[Editor’s Note: This article is part of our ongoing coverage of Solar Decathlon entries leading up to the event’s kick off on Sept. 23.]
The Southern California Institute of Architecture and the California Institute of Technology’s entry for the 2011 Solar Decathlon was inspired by the high land costs and urban sprawl prevalent in California. To combat the challenges of living in such a place, CHIP was designed to be an affordable home with a small footprint, while still accommodating the region’s warm, coastal climate as well as the mountainous Sierras.
CHIP looks somewhat different from other houses at the Decathlon, with a futuristic outer layer that looks like a silver quilt and an upward-thrusting north end that gives it a spaceship-like shape. But that lifted end serves a very Earthbound purpose: a shady place to park a car. The quilt-like exterior does as well. This vinyl-coated fabric mesh contains the protective “outsulation” that keeps interior temperatures more constant. Inside, the house has multiple levels to separate living, cooking and sleeping spaces without walls.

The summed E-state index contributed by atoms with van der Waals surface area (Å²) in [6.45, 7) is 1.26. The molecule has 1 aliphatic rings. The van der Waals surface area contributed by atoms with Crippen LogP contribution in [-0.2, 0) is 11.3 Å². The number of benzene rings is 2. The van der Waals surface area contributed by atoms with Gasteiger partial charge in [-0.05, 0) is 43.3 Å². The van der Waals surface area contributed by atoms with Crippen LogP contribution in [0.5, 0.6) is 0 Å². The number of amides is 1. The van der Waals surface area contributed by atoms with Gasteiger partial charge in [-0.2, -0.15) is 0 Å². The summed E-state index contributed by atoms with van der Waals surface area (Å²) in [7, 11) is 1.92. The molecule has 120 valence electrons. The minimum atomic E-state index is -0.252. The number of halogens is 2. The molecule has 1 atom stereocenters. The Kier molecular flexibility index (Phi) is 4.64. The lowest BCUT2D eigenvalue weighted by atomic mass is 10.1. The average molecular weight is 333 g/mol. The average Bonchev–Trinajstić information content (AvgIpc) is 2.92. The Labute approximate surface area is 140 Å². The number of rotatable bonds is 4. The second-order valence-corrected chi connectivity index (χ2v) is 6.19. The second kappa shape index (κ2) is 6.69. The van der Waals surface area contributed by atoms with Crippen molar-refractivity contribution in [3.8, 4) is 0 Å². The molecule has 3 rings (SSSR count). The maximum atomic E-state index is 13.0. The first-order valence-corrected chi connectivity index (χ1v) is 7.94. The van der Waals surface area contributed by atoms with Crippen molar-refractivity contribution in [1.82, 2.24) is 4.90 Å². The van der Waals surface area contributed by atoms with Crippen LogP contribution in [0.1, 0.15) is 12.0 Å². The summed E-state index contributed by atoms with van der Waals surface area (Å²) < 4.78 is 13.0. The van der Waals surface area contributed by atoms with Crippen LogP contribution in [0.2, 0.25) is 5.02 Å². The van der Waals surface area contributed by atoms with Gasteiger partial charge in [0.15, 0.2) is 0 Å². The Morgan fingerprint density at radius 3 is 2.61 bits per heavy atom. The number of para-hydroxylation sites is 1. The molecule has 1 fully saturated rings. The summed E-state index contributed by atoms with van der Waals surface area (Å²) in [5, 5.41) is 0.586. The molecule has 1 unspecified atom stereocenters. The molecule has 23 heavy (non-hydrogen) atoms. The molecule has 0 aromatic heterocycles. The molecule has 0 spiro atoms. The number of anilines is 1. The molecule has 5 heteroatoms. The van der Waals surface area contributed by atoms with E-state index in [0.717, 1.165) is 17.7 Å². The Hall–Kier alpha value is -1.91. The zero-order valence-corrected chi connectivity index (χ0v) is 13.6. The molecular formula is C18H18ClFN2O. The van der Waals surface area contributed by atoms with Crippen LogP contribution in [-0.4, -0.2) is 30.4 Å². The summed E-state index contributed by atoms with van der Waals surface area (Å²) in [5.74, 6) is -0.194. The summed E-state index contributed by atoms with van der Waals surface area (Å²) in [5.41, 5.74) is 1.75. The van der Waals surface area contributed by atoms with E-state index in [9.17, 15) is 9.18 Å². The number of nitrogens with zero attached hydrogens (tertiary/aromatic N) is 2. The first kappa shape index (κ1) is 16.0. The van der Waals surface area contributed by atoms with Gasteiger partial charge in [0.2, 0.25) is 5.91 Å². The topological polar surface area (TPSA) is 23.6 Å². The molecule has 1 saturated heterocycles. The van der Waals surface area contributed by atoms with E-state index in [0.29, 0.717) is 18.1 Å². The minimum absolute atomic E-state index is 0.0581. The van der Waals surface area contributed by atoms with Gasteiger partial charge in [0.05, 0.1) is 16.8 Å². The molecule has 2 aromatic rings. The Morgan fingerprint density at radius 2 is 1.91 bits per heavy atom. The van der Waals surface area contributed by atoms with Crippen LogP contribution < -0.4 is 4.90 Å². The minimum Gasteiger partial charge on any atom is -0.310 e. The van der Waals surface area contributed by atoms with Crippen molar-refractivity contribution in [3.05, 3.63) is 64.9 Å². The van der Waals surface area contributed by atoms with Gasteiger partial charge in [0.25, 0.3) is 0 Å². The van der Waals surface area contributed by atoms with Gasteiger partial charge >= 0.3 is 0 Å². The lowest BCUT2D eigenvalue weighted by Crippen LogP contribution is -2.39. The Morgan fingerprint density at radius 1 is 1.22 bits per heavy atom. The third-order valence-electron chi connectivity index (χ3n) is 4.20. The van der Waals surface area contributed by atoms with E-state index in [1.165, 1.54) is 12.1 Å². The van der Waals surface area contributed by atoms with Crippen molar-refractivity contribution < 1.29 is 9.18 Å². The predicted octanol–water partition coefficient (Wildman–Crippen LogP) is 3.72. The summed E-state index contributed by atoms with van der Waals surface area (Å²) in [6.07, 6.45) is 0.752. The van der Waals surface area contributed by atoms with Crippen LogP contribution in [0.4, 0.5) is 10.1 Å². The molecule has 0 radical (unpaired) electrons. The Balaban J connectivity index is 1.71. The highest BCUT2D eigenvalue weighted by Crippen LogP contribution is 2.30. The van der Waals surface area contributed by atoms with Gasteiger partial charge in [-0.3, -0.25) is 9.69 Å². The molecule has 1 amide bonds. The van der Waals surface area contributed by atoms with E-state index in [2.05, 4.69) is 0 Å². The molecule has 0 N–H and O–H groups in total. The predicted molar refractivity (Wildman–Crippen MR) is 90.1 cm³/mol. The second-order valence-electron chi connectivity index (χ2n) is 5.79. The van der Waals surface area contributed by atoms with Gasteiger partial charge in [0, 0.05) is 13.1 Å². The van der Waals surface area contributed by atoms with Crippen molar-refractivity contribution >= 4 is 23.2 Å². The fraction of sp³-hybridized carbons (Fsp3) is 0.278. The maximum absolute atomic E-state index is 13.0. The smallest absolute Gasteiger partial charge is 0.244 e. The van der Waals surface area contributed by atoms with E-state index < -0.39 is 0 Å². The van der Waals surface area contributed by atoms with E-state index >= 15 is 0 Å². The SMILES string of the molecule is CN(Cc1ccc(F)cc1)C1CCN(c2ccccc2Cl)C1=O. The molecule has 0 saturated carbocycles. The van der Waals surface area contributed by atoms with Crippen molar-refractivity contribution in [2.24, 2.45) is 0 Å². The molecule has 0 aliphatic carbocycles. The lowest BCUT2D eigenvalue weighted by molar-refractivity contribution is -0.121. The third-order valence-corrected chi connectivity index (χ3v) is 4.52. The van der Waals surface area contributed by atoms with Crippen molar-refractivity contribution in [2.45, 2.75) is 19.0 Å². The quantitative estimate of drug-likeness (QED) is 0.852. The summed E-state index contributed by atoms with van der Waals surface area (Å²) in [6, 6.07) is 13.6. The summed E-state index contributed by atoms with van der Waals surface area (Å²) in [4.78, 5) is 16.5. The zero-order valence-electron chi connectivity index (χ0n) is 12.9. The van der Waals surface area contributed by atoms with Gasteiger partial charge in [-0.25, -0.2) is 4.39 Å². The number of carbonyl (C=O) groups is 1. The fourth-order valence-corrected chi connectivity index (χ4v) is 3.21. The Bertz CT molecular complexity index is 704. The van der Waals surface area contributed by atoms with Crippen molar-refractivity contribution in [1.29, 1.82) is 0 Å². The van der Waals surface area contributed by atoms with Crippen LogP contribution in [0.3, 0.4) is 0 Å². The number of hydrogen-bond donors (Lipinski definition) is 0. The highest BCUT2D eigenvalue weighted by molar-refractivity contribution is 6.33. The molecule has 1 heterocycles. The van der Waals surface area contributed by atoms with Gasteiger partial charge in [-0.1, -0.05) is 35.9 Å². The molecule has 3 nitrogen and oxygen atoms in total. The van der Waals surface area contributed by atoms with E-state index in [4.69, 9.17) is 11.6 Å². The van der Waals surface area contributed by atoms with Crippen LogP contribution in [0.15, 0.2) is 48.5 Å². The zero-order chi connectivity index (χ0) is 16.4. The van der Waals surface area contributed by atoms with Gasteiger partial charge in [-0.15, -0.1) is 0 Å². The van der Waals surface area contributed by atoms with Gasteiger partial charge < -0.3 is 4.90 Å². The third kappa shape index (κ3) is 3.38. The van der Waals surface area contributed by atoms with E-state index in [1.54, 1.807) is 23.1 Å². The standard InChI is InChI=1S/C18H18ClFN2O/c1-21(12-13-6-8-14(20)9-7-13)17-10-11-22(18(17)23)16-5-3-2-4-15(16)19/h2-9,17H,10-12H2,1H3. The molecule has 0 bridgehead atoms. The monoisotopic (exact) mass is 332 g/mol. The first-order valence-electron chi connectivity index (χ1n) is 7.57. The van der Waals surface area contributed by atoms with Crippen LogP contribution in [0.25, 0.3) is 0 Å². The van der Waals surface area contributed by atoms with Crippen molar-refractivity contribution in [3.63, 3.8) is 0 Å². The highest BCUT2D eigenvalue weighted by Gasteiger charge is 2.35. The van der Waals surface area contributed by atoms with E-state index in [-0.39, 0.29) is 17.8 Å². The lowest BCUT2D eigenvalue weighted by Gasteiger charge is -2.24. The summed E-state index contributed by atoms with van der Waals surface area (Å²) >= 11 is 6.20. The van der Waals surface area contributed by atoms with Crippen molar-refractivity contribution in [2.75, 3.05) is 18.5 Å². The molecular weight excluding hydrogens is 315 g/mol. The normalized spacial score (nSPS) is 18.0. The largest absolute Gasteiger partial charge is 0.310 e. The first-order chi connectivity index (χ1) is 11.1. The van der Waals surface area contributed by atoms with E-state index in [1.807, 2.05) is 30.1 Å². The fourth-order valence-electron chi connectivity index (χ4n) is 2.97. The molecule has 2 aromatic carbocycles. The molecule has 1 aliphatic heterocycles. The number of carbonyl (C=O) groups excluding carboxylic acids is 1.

The outer layer is surprisingly simple, made of affordable, common materials traditionally used to make billboards, and is fastened with zip ties and screws. Inside, a fan powerful enough to effect the whole house can change the air and temperature in under 20 minutes. CHIP also comes with an iPad application that allows residents to view their energy use in real time with instant feedback, and can even control the shades. Cameras track motion inside and adjust lights based on occupancy of an area.
The 800 ft2 CHIP is targeted to young professionals in the California region, providing them the option of owning their own home in the face of prohibitive costs. In urban settings, CHIP fits the Los Angeles’ Small Lot Ordinance, and in more rural locales, the house can be expanded by way of an opening on the southern side that increases the size of the living room. After the Decathlon, CHIP will be featured at public and museum exhibits in California, and will ultimately be owned by a permanent resident, as it is fully ready to be installed in Los Angeles.